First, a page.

all Slavic: adjective suffix -k?

Discussion in 'Other Slavic Languages' started by Gavril, Sep 8, 2013.

  1. Gavril Senior Member

    English, USA
    Hello,

    Quite a few basic adjectives in Slovene end in -k:

    visok "high"
    širok "wide"
    ozek "narrow"
    grenek "bitter"
    mehek "soft"
    gledek "smooth"
    globok "deep"
    etc.

    Is this pattern of k-final adjectives found in all Slavic languages, or is it restricted to South (or South-west) Slavic?

    Also, does anyone happen to know the origin of this -k suffix? Is it related to, e.g., the (originally Greek) suffix -ic seen in words like elastic, static, etc.?

    Thanks for any info,
    Gavril
     
  2. Eunos New Member

    Bulgarian
    This suffix is found in Bulgarian too:
    висок "high"
    дълбок "deep"
    нисък "short"
    тънък "thin"
    etc.
    In Russian this types of adjectives have "ий" after the "k"
    высокий "high"
    глубокий "deep"
    низкий "short"
    тонкий "thin"
     
  3. Azori

    Azori Senior Member

    Slovakia
    Slovak
    In Slovak these adjectives always end in a vowel in the nominative case (the ending depends on the gender and the number of the noun). Thus:

    vysoký / vysoká / vysoké / vysokí (high)
    široký / široká / široké / širokí (wide)
    úzky / úzka / úzke / úzki (narrow)
    ... etc.

    Most adjectives of this kind end in a vowel in Slovak. They have only the so-called "long form". There are very few adjectives with both a long and a short form, as far as I know, there are only three of them:

    dlžen (as in "byť dlžen" = to owe somebody something), with the long form dlžný
    hoden / hodný (worthy, deserving)
    vinen / vinný (guilty)

    There is no difference in meaning but the short forms are somewhat literary.
     
    Last edited: Sep 8, 2013
  4. Duya Senior Member

    Not in WR world
    Whatever
    Well yes, but that -k- is still not part of the root: vys-, šir-, uz- etc, which can be seen from the comparative forms. Gavril asks where does that -k stem from. I wouldn't know the answer, but it apparently comes from Common Slavic, since that same paradigm is present in all languages we surveyed so far. It would be interesting to hear from Baltic language speakers.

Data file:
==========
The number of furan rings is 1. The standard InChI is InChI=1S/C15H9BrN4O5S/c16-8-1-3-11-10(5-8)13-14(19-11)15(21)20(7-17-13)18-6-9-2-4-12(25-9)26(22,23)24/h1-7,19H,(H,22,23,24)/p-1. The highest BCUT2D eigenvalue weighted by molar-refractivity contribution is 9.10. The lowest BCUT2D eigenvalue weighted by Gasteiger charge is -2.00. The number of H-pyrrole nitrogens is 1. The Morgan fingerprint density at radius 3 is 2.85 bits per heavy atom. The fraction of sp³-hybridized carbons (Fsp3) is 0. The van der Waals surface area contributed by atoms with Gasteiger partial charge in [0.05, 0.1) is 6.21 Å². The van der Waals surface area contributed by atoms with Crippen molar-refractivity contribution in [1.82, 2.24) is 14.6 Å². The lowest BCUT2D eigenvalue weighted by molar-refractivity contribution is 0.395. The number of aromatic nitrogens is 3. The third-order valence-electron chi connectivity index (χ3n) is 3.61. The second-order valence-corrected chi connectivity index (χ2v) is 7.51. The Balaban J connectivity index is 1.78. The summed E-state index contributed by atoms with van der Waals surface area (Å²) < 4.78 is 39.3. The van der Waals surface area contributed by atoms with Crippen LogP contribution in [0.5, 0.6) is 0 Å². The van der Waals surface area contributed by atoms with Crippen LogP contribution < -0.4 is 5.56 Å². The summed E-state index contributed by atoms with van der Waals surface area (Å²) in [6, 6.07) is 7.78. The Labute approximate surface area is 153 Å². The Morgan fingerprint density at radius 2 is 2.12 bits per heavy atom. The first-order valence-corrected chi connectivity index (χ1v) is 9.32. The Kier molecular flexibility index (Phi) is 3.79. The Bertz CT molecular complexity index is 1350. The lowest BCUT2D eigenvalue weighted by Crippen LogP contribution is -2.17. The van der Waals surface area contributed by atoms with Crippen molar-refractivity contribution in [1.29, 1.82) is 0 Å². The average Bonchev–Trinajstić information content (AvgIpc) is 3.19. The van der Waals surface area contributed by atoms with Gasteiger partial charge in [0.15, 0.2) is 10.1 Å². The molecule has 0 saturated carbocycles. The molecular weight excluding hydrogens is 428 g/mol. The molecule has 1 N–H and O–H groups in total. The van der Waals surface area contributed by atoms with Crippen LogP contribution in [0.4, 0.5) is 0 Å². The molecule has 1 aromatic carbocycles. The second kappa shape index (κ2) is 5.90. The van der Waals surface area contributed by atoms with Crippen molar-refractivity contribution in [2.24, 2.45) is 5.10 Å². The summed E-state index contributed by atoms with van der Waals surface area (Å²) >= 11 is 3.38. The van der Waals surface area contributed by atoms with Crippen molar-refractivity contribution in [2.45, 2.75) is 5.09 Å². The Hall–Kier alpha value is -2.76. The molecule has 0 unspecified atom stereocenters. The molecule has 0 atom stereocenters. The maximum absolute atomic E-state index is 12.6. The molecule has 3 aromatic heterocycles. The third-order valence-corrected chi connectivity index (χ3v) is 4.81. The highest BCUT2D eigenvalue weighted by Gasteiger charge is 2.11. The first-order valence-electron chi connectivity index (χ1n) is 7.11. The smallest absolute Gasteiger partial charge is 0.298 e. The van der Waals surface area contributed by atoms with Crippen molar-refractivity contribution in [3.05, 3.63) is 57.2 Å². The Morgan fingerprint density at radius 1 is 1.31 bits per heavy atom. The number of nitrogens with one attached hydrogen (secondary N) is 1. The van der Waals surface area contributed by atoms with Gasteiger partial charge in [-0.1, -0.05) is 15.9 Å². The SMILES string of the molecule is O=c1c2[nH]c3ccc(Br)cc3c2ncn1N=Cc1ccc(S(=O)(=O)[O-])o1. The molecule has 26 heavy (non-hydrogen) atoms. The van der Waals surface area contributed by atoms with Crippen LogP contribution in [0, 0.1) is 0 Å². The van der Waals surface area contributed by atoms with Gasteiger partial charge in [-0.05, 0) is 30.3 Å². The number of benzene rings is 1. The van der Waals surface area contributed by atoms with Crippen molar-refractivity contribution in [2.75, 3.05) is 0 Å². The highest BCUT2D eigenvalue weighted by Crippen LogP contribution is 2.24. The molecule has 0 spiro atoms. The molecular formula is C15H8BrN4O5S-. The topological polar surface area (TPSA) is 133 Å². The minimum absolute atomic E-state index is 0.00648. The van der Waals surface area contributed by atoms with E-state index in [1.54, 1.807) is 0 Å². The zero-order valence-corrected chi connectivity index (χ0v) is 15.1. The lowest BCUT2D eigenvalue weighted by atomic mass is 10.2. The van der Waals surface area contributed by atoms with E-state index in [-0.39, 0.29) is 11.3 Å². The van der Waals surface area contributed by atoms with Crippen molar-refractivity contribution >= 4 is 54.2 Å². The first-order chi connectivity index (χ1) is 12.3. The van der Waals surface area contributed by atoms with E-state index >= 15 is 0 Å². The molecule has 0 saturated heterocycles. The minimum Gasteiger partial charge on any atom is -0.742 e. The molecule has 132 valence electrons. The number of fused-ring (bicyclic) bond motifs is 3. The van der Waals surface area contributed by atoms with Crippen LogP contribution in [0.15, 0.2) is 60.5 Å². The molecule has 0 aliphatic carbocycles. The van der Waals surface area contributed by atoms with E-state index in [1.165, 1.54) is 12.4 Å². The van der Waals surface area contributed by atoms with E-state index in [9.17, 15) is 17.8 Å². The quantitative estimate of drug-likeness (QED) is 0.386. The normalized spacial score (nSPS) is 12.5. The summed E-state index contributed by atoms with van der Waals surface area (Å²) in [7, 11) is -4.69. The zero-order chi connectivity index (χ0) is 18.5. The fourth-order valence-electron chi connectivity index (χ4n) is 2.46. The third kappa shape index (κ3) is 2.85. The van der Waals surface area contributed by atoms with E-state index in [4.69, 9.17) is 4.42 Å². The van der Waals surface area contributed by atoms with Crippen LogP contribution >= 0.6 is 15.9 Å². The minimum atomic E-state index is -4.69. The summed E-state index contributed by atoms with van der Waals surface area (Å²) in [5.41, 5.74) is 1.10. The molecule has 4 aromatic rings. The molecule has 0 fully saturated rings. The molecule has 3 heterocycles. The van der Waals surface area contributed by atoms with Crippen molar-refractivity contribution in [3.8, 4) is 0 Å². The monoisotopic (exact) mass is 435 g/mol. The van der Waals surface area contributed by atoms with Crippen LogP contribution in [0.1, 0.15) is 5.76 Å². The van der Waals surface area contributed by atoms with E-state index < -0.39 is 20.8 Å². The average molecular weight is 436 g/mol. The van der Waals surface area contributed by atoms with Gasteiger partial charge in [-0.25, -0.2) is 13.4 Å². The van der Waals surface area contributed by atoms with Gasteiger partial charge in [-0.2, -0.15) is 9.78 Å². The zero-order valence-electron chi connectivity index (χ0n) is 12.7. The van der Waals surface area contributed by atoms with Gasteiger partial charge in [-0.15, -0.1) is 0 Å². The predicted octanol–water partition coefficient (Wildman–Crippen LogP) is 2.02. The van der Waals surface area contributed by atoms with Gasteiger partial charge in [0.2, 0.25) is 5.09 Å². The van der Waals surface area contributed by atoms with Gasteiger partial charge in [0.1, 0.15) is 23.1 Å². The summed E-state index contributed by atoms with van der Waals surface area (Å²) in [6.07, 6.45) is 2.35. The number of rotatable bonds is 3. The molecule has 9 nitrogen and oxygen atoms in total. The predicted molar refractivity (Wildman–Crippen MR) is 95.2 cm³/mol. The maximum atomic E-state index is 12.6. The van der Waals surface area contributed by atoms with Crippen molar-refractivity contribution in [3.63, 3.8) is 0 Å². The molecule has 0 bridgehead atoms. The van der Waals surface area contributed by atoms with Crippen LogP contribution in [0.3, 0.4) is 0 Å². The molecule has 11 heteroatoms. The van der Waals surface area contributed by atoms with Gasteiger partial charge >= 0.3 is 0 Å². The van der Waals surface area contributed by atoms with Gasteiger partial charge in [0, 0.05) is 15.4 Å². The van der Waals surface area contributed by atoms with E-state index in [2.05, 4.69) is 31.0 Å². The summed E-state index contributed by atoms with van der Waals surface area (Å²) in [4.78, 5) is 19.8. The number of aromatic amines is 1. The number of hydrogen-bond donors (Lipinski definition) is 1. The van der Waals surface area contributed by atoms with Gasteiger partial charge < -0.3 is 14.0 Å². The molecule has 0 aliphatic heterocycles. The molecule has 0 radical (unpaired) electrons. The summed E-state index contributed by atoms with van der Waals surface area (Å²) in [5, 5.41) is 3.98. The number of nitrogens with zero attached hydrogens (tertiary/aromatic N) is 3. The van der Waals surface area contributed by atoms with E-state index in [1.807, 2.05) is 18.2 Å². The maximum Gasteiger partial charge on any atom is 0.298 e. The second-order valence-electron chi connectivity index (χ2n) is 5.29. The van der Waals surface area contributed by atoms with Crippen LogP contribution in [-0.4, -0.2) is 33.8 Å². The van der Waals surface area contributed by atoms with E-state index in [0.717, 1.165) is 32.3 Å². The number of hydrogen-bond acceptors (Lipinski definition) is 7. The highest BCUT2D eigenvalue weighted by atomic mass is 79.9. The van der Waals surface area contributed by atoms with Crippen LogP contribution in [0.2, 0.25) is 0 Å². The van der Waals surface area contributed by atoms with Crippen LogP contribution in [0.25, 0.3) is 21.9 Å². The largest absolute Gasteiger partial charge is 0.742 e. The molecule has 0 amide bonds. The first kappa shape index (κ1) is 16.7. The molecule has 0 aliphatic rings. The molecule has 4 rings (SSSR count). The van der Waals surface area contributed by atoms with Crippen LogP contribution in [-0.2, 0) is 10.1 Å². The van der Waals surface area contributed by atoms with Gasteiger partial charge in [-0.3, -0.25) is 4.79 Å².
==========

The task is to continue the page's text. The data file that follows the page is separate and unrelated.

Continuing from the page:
5. FairOaks Banned

    Sofia
    Bulgarian
    I think that, for facility's sake, you must consider the short forms of Russian adjectives, for example: высок, глубок, низок, тонок.
    But to answer the main question—no, I don't think the suffix has been borrowed from Ancient Greek, although they might share a common PIE root. Also, note that there are apparently at least two different suffixes per language (with certain exceptions, I suppose):
    широк / širok (–ок/–ok)
    гладък / gledek (–ък/–ek)
    And that's not a recent development, because it's found in Old Church Slavonic (широкъ, гладъкъ, etc.).
     
  6. Gavril Senior Member

    English, USA
    I wasn't suggesting that it was borrowed from Greek, but that (as you say) it might be from the same PIE root. And, if Wiktionary is trustworthy (I just checked it), that does indeed seem to be the case: OCS -ъкъ (-ŭkŭ) is apparently cognate with Greek -kos (> English -ic, etc.), Germanic *-gaz (English -y, German -ig etc.), and so on.
     
  7. iobyo Senior Member

    Bitola, Macedonia
    Macedonian
    That was my first thought too, and it would seem it's a Slavic innovation (examples from Derksen's dictionary):


    *gladъkъ < BSl. *glaʔdus (Lith. glodus);
    *kortъkъ < BSl. *kortus (supposedly a cognate of Lith. kartus 'bitter');
    *ǫzъkъ < BSl. *anź-(u)- (Lith. ankštas);
    *soldъkъ < BSl. *sol‹ʔdus (Lith. saldus, Latv. salds);
    *tьnъkъ < BSl. *tinʔ-u-/*tenʔ-u- (Lith. tęvas, Latv. tievs).

     
  8. ahvalj

    ahvalj Senior Member